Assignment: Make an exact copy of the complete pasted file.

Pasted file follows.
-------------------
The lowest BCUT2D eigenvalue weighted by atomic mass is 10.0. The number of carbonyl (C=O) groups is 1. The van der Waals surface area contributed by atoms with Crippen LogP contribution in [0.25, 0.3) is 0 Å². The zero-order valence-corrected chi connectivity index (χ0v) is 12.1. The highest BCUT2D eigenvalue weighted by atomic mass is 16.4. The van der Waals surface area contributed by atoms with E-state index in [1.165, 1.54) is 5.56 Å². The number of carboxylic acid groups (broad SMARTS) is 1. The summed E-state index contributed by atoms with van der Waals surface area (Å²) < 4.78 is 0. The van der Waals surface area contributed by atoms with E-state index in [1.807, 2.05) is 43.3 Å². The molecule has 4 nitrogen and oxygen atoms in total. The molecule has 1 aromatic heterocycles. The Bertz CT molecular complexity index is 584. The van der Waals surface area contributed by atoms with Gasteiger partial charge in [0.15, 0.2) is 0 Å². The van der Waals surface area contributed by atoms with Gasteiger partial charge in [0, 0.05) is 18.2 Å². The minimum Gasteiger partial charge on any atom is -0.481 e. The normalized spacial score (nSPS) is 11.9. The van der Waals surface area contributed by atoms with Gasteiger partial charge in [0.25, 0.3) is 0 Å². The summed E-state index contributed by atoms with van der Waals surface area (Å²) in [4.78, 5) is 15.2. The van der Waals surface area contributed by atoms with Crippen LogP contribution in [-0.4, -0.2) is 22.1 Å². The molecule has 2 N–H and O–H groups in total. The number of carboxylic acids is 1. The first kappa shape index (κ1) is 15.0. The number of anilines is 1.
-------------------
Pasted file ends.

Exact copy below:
The lowest BCUT2D eigenvalue weighted by atomic mass is 10.0. The number of carbonyl (C=O) groups is 1. The van der Waals surface area contributed by atoms with Crippen LogP contribution in [0.25, 0.3) is 0 Å². The zero-order valence-corrected chi connectivity index (χ0v) is 12.1. The highest BCUT2D eigenvalue weighted by atomic mass is 16.4. The van der Waals surface area contributed by atoms with E-state index in [1.165, 1.54) is 5.56 Å². The number of carboxylic acid groups (broad SMARTS) is 1. The summed E-state index contributed by atoms with van der Waals surface area (Å²) < 4.78 is 0. The van der Waals surface area contributed by atoms with E-state index in [1.807, 2.05) is 43.3 Å². The molecule has 4 nitrogen and oxygen atoms in total. The molecule has 1 aromatic heterocycles. The Bertz CT molecular complexity index is 584. The van der Waals surface area contributed by atoms with Gasteiger partial charge in [0.15, 0.2) is 0 Å². The van der Waals surface area contributed by atoms with Gasteiger partial charge in [0, 0.05) is 18.2 Å². The minimum Gasteiger partial charge on any atom is -0.481 e. The normalized spacial score (nSPS) is 11.9. The van der Waals surface area contributed by atoms with Gasteiger partial charge in [0.25, 0.3) is 0 Å². The summed E-state index contributed by atoms with van der Waals surface area (Å²) in [4.78, 5) is 15.2. The van der Waals surface area contributed by atoms with Crippen LogP contribution in [-0.4, -0.2) is 22.1 Å². The molecule has 2 N–H and O–H groups in total. The number of carboxylic acids is 1. The first kappa shape index (κ1) is 15.0. The number of anilines is 1.